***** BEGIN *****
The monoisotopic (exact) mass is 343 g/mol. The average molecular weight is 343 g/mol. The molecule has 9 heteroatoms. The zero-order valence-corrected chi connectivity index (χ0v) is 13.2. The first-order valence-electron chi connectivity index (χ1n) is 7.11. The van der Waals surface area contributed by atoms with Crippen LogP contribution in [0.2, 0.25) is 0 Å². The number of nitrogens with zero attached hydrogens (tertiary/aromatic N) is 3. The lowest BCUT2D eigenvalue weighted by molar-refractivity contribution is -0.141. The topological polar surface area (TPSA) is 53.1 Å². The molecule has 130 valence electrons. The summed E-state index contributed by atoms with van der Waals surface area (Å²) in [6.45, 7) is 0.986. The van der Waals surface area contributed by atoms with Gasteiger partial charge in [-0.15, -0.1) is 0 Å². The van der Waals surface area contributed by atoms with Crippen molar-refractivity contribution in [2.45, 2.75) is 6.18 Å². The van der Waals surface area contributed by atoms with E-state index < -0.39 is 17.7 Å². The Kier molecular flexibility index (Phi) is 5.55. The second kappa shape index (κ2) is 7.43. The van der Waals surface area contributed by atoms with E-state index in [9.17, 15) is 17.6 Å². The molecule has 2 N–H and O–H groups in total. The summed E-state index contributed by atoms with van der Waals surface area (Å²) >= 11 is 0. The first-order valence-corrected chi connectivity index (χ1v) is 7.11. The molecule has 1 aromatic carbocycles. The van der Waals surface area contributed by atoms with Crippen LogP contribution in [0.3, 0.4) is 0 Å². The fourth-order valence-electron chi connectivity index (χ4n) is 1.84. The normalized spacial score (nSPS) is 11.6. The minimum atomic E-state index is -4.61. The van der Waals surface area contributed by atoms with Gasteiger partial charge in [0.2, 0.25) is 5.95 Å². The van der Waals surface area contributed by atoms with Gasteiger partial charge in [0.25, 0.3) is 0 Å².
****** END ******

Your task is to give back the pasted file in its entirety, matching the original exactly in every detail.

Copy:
The monoisotopic (exact) mass is 343 g/mol. The average molecular weight is 343 g/mol. The molecule has 9 heteroatoms. The zero-order valence-corrected chi connectivity index (χ0v) is 13.2. The first-order valence-electron chi connectivity index (χ1n) is 7.11. The van der Waals surface area contributed by atoms with Crippen LogP contribution in [0.2, 0.25) is 0 Å². The number of nitrogens with zero attached hydrogens (tertiary/aromatic N) is 3. The lowest BCUT2D eigenvalue weighted by molar-refractivity contribution is -0.141. The topological polar surface area (TPSA) is 53.1 Å². The molecule has 130 valence electrons. The summed E-state index contributed by atoms with van der Waals surface area (Å²) in [6.45, 7) is 0.986. The van der Waals surface area contributed by atoms with Gasteiger partial charge in [-0.15, -0.1) is 0 Å². The van der Waals surface area contributed by atoms with Crippen molar-refractivity contribution in [2.45, 2.75) is 6.18 Å². The van der Waals surface area contributed by atoms with E-state index < -0.39 is 17.7 Å². The Kier molecular flexibility index (Phi) is 5.55. The second kappa shape index (κ2) is 7.43. The van der Waals surface area contributed by atoms with E-state index in [9.17, 15) is 17.6 Å². The molecule has 2 N–H and O–H groups in total. The summed E-state index contributed by atoms with van der Waals surface area (Å²) >= 11 is 0. The first-order valence-corrected chi connectivity index (χ1v) is 7.11. The molecule has 1 aromatic carbocycles. The van der Waals surface area contributed by atoms with Crippen LogP contribution in [0.3, 0.4) is 0 Å². The fourth-order valence-electron chi connectivity index (χ4n) is 1.84. The normalized spacial score (nSPS) is 11.6. The minimum atomic E-state index is -4.61. The van der Waals surface area contributed by atoms with Gasteiger partial charge in [0.2, 0.25) is 5.95 Å². The van der Waals surface area contributed by atoms with Gasteiger partial charge in [0.25, 0.3) is 0 Å².